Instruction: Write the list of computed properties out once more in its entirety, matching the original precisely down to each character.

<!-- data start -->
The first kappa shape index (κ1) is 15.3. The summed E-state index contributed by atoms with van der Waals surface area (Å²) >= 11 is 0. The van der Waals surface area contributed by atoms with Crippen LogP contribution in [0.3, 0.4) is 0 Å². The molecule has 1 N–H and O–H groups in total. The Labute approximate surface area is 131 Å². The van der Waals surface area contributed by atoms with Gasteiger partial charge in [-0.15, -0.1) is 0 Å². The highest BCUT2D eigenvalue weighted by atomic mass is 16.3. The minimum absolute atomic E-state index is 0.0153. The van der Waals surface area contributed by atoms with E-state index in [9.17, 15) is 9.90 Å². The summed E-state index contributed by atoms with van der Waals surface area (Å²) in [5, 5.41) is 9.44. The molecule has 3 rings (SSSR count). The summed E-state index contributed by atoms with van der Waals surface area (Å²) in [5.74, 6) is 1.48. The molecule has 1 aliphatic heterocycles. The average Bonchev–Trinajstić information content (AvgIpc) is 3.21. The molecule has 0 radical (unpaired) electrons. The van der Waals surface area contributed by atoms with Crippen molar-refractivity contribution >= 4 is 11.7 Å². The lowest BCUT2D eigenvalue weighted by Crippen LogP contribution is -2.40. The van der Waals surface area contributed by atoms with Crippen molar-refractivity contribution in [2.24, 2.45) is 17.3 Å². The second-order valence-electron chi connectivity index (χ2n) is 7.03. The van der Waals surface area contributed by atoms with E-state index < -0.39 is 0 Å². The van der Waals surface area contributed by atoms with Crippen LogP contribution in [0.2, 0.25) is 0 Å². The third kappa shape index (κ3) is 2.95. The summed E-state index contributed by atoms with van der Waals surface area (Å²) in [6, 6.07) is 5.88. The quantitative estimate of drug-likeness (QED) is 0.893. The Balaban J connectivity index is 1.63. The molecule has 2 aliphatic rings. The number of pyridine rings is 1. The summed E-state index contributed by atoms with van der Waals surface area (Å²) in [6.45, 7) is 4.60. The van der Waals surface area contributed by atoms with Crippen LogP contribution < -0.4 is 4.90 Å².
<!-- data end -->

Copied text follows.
The first kappa shape index (κ1) is 15.3. The summed E-state index contributed by atoms with van der Waals surface area (Å²) >= 11 is 0. The van der Waals surface area contributed by atoms with Crippen LogP contribution in [0.3, 0.4) is 0 Å². The molecule has 1 N–H and O–H groups in total. The Labute approximate surface area is 131 Å². The van der Waals surface area contributed by atoms with Gasteiger partial charge in [-0.15, -0.1) is 0 Å². The highest BCUT2D eigenvalue weighted by atomic mass is 16.3. The minimum absolute atomic E-state index is 0.0153. The van der Waals surface area contributed by atoms with E-state index in [9.17, 15) is 9.90 Å². The summed E-state index contributed by atoms with van der Waals surface area (Å²) in [5, 5.41) is 9.44. The molecule has 3 rings (SSSR count). The summed E-state index contributed by atoms with van der Waals surface area (Å²) in [5.74, 6) is 1.48. The molecule has 1 aliphatic heterocycles. The average Bonchev–Trinajstić information content (AvgIpc) is 3.21. The molecule has 0 radical (unpaired) electrons. The van der Waals surface area contributed by atoms with Crippen molar-refractivity contribution >= 4 is 11.7 Å². The lowest BCUT2D eigenvalue weighted by Crippen LogP contribution is -2.40. The van der Waals surface area contributed by atoms with Crippen molar-refractivity contribution in [2.24, 2.45) is 17.3 Å². The second-order valence-electron chi connectivity index (χ2n) is 7.03. The van der Waals surface area contributed by atoms with E-state index < -0.39 is 0 Å². The van der Waals surface area contributed by atoms with Crippen LogP contribution in [0.2, 0.25) is 0 Å². The third kappa shape index (κ3) is 2.95. The summed E-state index contributed by atoms with van der Waals surface area (Å²) in [6, 6.07) is 5.88. The quantitative estimate of drug-likeness (QED) is 0.893. The Balaban J connectivity index is 1.63. The molecule has 2 aliphatic rings. The number of pyridine rings is 1. The summed E-state index contributed by atoms with van der Waals surface area (Å²) in [6.45, 7) is 4.60. The van der Waals surface area contributed by atoms with Crippen LogP contribution < -0.4 is 4.90 Å².